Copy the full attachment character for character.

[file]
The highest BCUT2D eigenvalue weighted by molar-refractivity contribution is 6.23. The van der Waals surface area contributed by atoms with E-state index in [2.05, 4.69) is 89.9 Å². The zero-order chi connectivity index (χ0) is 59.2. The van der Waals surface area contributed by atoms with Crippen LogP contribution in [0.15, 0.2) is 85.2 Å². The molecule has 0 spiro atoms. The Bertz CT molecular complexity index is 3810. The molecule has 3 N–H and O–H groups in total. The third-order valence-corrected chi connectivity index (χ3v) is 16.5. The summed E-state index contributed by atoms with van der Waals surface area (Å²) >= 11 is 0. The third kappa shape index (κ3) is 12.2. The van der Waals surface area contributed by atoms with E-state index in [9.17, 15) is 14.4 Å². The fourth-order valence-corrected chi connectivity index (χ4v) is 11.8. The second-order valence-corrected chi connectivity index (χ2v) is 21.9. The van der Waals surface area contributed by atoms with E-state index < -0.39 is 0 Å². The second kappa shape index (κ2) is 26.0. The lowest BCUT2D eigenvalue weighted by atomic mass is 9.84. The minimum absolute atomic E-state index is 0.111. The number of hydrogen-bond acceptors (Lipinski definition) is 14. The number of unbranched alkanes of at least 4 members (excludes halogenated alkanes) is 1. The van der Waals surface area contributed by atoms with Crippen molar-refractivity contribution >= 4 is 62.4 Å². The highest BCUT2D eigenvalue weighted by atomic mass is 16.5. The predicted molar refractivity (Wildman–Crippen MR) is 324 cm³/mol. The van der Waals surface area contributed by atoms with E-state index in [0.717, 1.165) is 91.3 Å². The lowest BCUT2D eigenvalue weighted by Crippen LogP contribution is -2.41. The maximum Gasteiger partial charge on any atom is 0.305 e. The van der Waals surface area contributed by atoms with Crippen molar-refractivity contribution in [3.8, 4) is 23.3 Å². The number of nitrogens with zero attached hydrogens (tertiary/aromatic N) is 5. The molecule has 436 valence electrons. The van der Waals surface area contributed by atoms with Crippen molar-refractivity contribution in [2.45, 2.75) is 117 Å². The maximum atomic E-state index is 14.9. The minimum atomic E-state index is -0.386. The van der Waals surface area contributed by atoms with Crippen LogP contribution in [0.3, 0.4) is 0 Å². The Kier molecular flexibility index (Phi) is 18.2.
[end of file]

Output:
The highest BCUT2D eigenvalue weighted by molar-refractivity contribution is 6.23. The van der Waals surface area contributed by atoms with E-state index in [2.05, 4.69) is 89.9 Å². The zero-order chi connectivity index (χ0) is 59.2. The van der Waals surface area contributed by atoms with Crippen LogP contribution in [0.15, 0.2) is 85.2 Å². The molecule has 0 spiro atoms. The Bertz CT molecular complexity index is 3810. The molecule has 3 N–H and O–H groups in total. The third-order valence-corrected chi connectivity index (χ3v) is 16.5. The summed E-state index contributed by atoms with van der Waals surface area (Å²) >= 11 is 0. The third kappa shape index (κ3) is 12.2. The van der Waals surface area contributed by atoms with E-state index in [9.17, 15) is 14.4 Å². The fourth-order valence-corrected chi connectivity index (χ4v) is 11.8. The second-order valence-corrected chi connectivity index (χ2v) is 21.9. The van der Waals surface area contributed by atoms with E-state index < -0.39 is 0 Å². The second kappa shape index (κ2) is 26.0. The lowest BCUT2D eigenvalue weighted by atomic mass is 9.84. The minimum absolute atomic E-state index is 0.111. The number of hydrogen-bond acceptors (Lipinski definition) is 14. The number of unbranched alkanes of at least 4 members (excludes halogenated alkanes) is 1. The van der Waals surface area contributed by atoms with Crippen molar-refractivity contribution >= 4 is 62.4 Å². The highest BCUT2D eigenvalue weighted by atomic mass is 16.5. The predicted molar refractivity (Wildman–Crippen MR) is 324 cm³/mol. The van der Waals surface area contributed by atoms with E-state index in [0.717, 1.165) is 91.3 Å². The lowest BCUT2D eigenvalue weighted by Crippen LogP contribution is -2.41. The maximum Gasteiger partial charge on any atom is 0.305 e. The van der Waals surface area contributed by atoms with Crippen molar-refractivity contribution in [3.8, 4) is 23.3 Å². The number of nitrogens with zero attached hydrogens (tertiary/aromatic N) is 5. The molecule has 436 valence electrons. The van der Waals surface area contributed by atoms with Crippen molar-refractivity contribution in [2.45, 2.75) is 117 Å². The maximum atomic E-state index is 14.9. The minimum atomic E-state index is -0.386. The van der Waals surface area contributed by atoms with Crippen LogP contribution in [0.3, 0.4) is 0 Å². The Kier molecular flexibility index (Phi) is 18.2.